There is evidence to suggest that this state of affairs was not an unintended consequence of the 2003 invasion. The American architects of the Iraq War – while couching their justifications for war in the rhetoric of liberation – had for years previously openly acknowledged and predicted that an invasion would result in the death of Iraq as a cohesive state. In a follow-up to their 1996 policy paper“A Clean Break: A New Strategy for Securing the Realm” – a report published by leading neoconservative intellectuals, including Richard Perle, Douglas Feith and David Wurmser, which advocated a radical reshaping of the Middle East using American military power – the report’s authors acknowledged the inevitability of Iraq’s demise post-invasion.
Predicting that after violently deposing the country’s government: “[Iraq]… would be ripped apart by the politics of warlords, thieves, clans, sects and key families” – the same individuals would nonetheless become the leading advocates of just such an invasion. The post-invasion decisions by the occupying authority to dissolve the army, patronise sectarian militias and death squads and destroy Iraq’s civilian infrastructure viewed in this light are far more comprehensible. The chaos which has enveloped the country since 2003 has not been an unintended consequence, but rather the one which was predicted years earlier by the war’s architects and then perfectly executed. Today the partition of Iraq is mapped out by American think-tanks seeking put a final end to that country and divide it into its contingent ethnic and religious parts.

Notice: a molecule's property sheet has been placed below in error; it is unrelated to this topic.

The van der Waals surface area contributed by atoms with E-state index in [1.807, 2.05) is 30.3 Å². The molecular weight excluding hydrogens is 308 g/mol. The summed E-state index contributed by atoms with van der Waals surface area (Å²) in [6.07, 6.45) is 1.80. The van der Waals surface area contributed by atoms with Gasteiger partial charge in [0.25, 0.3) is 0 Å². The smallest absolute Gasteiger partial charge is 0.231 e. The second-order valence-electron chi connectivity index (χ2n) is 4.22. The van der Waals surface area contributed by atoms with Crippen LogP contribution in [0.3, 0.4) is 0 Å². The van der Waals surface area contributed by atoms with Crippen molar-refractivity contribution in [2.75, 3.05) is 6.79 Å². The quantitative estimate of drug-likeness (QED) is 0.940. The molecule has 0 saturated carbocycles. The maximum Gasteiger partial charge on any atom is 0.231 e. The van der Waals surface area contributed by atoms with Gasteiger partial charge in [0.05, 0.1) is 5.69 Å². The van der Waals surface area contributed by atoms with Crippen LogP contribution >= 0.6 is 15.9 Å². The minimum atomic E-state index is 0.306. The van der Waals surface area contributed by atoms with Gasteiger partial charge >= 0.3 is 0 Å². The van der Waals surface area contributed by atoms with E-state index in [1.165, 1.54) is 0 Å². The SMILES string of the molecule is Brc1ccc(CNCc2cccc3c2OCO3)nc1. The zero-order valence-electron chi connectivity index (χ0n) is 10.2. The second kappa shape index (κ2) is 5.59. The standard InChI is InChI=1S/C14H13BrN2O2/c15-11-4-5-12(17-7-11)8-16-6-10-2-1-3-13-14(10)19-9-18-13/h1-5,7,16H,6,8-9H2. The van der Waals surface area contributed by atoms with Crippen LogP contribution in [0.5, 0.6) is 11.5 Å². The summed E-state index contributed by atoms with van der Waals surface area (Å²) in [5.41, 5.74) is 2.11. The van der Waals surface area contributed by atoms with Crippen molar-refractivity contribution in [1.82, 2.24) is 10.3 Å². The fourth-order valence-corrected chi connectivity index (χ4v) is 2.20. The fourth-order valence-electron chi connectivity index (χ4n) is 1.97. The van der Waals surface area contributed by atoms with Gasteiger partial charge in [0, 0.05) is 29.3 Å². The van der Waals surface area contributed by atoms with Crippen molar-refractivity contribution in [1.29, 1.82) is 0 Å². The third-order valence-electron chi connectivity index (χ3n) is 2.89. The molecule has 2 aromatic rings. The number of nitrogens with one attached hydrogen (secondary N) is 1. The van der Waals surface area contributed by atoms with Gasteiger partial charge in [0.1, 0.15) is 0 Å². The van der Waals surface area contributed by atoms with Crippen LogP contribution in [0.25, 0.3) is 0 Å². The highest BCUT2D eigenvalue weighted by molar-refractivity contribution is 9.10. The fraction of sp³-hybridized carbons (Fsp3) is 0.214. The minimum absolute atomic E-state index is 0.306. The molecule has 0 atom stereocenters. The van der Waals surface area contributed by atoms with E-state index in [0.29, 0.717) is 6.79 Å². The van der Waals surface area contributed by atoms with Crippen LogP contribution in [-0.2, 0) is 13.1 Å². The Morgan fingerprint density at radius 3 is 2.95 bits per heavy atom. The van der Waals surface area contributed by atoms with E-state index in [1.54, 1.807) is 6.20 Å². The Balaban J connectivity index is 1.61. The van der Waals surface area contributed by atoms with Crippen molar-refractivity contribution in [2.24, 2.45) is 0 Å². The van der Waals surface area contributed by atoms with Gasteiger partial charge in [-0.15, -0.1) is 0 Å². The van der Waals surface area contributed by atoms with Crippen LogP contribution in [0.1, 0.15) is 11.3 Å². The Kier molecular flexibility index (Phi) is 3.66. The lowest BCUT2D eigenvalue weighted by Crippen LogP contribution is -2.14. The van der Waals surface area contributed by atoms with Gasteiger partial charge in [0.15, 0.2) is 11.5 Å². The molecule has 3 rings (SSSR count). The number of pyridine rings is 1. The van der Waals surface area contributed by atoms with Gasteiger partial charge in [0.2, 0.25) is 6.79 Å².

In this light it is worth contrasting the sectarian powder-keg Iraq is described as today with Iraqi attitudes during the early days of the American invasion. A 2004 New York Times article entitled “Sunni-Shiite Cooperation Grows, Worrying US Officials” described the broad-based support provided by Shia Iraqis to their Sunni co-citizens under siege by American forces in the country. In the words of one Iraqi regarding the supposed religious bifurcation in the country: